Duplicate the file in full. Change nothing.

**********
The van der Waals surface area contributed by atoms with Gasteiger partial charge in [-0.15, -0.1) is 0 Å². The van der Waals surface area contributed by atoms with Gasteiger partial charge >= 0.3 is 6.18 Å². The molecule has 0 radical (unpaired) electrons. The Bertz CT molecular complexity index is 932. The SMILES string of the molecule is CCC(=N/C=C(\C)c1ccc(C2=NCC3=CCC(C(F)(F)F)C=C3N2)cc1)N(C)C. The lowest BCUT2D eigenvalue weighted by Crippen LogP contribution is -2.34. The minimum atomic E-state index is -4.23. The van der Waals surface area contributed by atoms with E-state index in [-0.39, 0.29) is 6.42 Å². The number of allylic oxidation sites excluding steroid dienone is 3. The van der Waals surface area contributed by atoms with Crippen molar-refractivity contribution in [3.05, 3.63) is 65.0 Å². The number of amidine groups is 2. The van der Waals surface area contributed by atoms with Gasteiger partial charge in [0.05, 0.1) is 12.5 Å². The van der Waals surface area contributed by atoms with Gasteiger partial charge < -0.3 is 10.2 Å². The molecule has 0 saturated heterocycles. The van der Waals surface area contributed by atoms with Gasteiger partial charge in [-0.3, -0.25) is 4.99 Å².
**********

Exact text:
The van der Waals surface area contributed by atoms with Gasteiger partial charge in [-0.15, -0.1) is 0 Å². The van der Waals surface area contributed by atoms with Gasteiger partial charge >= 0.3 is 6.18 Å². The molecule has 0 radical (unpaired) electrons. The Bertz CT molecular complexity index is 932. The SMILES string of the molecule is CCC(=N/C=C(\C)c1ccc(C2=NCC3=CCC(C(F)(F)F)C=C3N2)cc1)N(C)C. The lowest BCUT2D eigenvalue weighted by Crippen LogP contribution is -2.34. The minimum atomic E-state index is -4.23. The van der Waals surface area contributed by atoms with E-state index in [-0.39, 0.29) is 6.42 Å². The number of allylic oxidation sites excluding steroid dienone is 3. The van der Waals surface area contributed by atoms with Crippen molar-refractivity contribution in [3.05, 3.63) is 65.0 Å². The number of amidine groups is 2. The van der Waals surface area contributed by atoms with Gasteiger partial charge in [0.05, 0.1) is 12.5 Å². The van der Waals surface area contributed by atoms with Gasteiger partial charge < -0.3 is 10.2 Å². The molecule has 0 saturated heterocycles. The van der Waals surface area contributed by atoms with Gasteiger partial charge in [-0.3, -0.25) is 4.99 Å².